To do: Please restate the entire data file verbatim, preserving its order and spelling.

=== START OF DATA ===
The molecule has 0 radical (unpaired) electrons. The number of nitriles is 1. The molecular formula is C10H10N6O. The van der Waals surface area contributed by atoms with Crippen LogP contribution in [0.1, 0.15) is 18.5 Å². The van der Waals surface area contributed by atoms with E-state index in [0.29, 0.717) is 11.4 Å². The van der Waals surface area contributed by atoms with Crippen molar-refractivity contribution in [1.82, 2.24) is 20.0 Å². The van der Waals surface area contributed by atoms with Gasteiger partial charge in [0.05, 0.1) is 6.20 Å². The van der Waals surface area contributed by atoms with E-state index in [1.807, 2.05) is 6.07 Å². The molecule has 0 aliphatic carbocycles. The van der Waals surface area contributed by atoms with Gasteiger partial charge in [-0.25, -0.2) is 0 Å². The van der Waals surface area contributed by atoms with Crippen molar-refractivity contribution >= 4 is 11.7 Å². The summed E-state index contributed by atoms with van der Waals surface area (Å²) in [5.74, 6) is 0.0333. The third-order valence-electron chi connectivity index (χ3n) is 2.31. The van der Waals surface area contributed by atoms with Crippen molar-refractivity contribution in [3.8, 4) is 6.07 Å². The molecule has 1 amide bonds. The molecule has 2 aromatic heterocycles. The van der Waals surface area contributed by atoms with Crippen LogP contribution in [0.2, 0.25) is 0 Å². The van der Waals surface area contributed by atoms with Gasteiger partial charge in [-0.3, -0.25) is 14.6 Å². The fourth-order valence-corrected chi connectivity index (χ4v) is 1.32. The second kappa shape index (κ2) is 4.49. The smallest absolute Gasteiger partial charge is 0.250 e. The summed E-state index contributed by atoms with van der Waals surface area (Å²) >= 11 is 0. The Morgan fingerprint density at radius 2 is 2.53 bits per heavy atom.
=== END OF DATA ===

The molecule has 0 radical (unpaired) electrons. The number of nitriles is 1. The molecular formula is C10H10N6O. The van der Waals surface area contributed by atoms with Crippen LogP contribution in [0.1, 0.15) is 18.5 Å². The van der Waals surface area contributed by atoms with E-state index in [0.29, 0.717) is 11.4 Å². The van der Waals surface area contributed by atoms with Crippen molar-refractivity contribution in [1.82, 2.24) is 20.0 Å². The van der Waals surface area contributed by atoms with Gasteiger partial charge in [0.05, 0.1) is 6.20 Å². The van der Waals surface area contributed by atoms with E-state index in [1.807, 2.05) is 6.07 Å². The molecule has 0 aliphatic carbocycles. The van der Waals surface area contributed by atoms with Gasteiger partial charge in [-0.25, -0.2) is 0 Å². The van der Waals surface area contributed by atoms with Crippen molar-refractivity contribution >= 4 is 11.7 Å². The summed E-state index contributed by atoms with van der Waals surface area (Å²) in [5.74, 6) is 0.0333. The third-order valence-electron chi connectivity index (χ3n) is 2.31. The van der Waals surface area contributed by atoms with Crippen molar-refractivity contribution in [3.8, 4) is 6.07 Å². The molecule has 1 amide bonds. The molecule has 2 aromatic heterocycles. The van der Waals surface area contributed by atoms with Crippen LogP contribution in [0.2, 0.25) is 0 Å². The van der Waals surface area contributed by atoms with Gasteiger partial charge in [-0.3, -0.25) is 14.6 Å². The fourth-order valence-corrected chi connectivity index (χ4v) is 1.32. The second kappa shape index (κ2) is 4.49. The smallest absolute Gasteiger partial charge is 0.250 e. The summed E-state index contributed by atoms with van der Waals surface area (Å²) >= 11 is 0. The Morgan fingerprint density at radius 2 is 2.53 bits per heavy atom.